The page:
For this purpose, a person shall be deemed to be of Indian origin if he or either of parents or any of his grandparents, was born in India or in undivided India.

7.  Leave Travel Concession or Assistance (LTC/LTA) to an Indian Citizen Employee [Section 10(5)]

The employee is entitled to exemption under section 10(5) in respect of the value of travel concession or assistance received by or due to him from his employer or former employer for himself and his family, in connection with his proceeding‚ÄĒ

on leave to any place in India.

to any place in India after retirement from service or after the termination of his service.

8.    Tax paid by Government or Indian concern on Income of a Foreign Company [Section 10(6A), (6B), (6BB) and (6C)]

Where a foreign company renders technical services to Government of India or to a State Government or to an Indian enterprise and for such services a foreign company is paid income by way of royalty or fees.

Such fees or royalty is paid by an India concern in pursuance of an agreement entered into before 1-6-2002 and such agreement is approved by Government of India and it is in accordance with the Industrial Policy of the Government of India.

10.  Perquisites and Allowances paid by Government to its Employees serving outside India [Section 10(7)]

Any allowances or perquisites paid or allowed, as such, outside India by the Government to a citizen of India, for rendering services outside India, are exempt.

The following conditions have to be satisfied before such income is treated as deemed to accrue or arise in India:

Income should be chargeable under the head ‘Salaries’;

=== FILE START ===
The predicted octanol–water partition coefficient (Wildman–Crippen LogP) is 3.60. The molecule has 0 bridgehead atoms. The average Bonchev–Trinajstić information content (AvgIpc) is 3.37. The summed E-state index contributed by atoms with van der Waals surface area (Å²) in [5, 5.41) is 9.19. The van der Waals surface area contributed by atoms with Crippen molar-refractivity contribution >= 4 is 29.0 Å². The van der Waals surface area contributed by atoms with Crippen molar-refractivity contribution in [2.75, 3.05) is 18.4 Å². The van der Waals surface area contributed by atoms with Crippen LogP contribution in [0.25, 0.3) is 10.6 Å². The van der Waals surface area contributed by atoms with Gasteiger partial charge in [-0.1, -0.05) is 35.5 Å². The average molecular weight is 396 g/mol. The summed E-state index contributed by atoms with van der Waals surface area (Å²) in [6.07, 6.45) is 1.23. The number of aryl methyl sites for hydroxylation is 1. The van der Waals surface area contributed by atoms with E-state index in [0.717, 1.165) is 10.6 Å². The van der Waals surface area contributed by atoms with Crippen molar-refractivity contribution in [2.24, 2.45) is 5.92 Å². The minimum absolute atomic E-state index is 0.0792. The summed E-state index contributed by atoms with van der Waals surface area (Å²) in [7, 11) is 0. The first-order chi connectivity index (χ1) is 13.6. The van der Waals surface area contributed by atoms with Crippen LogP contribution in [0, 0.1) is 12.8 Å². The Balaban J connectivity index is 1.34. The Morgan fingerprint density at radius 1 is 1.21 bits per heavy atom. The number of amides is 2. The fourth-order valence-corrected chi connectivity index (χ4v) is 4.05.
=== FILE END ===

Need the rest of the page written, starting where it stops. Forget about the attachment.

The payer should be Government of India;

The recipient should be an Indian citizen ‚ÄĒ whether Resident or Non-Resident;

The services should be rendered outside India.

11. Employees of Foreign Countries working in India under Cooperative Technical Assistance Programme [Section 10(8)]

The persons who are working in India under co-operative technical assistance programmes in accordance with an agreement entered into by the Central Government and the Government of a foreign State, the following incomes of such individuals shall be exempt provided the terms of agreements provide for such exemption

the remuneration received by him directly or indirectly from the Government of the foreign State for such duties rendered in India ; and

any other income of such individual which accrues or arises outside India and is not deemed to accrue or arise in India, in respect of which individual is required to pay any income or social security tax to the Government of that foreign State.

12. Income of a Consultant [Section 10(8A)]

Any remuneration or fee received by a consultant from an international organisation who derives its fund under technical assistance grant agreement between such organisation and the Foreign Government, and any other income accruing or arising to him outside India (which is not deemed to accrue or arise in India) and which is subject to income-tax or social security tax in foreign country, shall be fully exempted. The agreement of the service of consultant must be approved by the competent authority. 

13. Gratuity [Section 10(10)]

Gratuity is a payment made by the employer to an employee in appreciation of the past services rendered by the employee. Gratuity received by an employee on his retirement is taxable under the head “Salary” whereas gratuity received by the legal heir of the deceased employee shall be taxable under the head “Income from other sources”. However, in both the above cases, according to section 10(10) gratuity is exempt upto a certain limit. Therefore, in case gratuity is received by employee, salary would include only that part of the gratuity which is not exempt under section 10(10).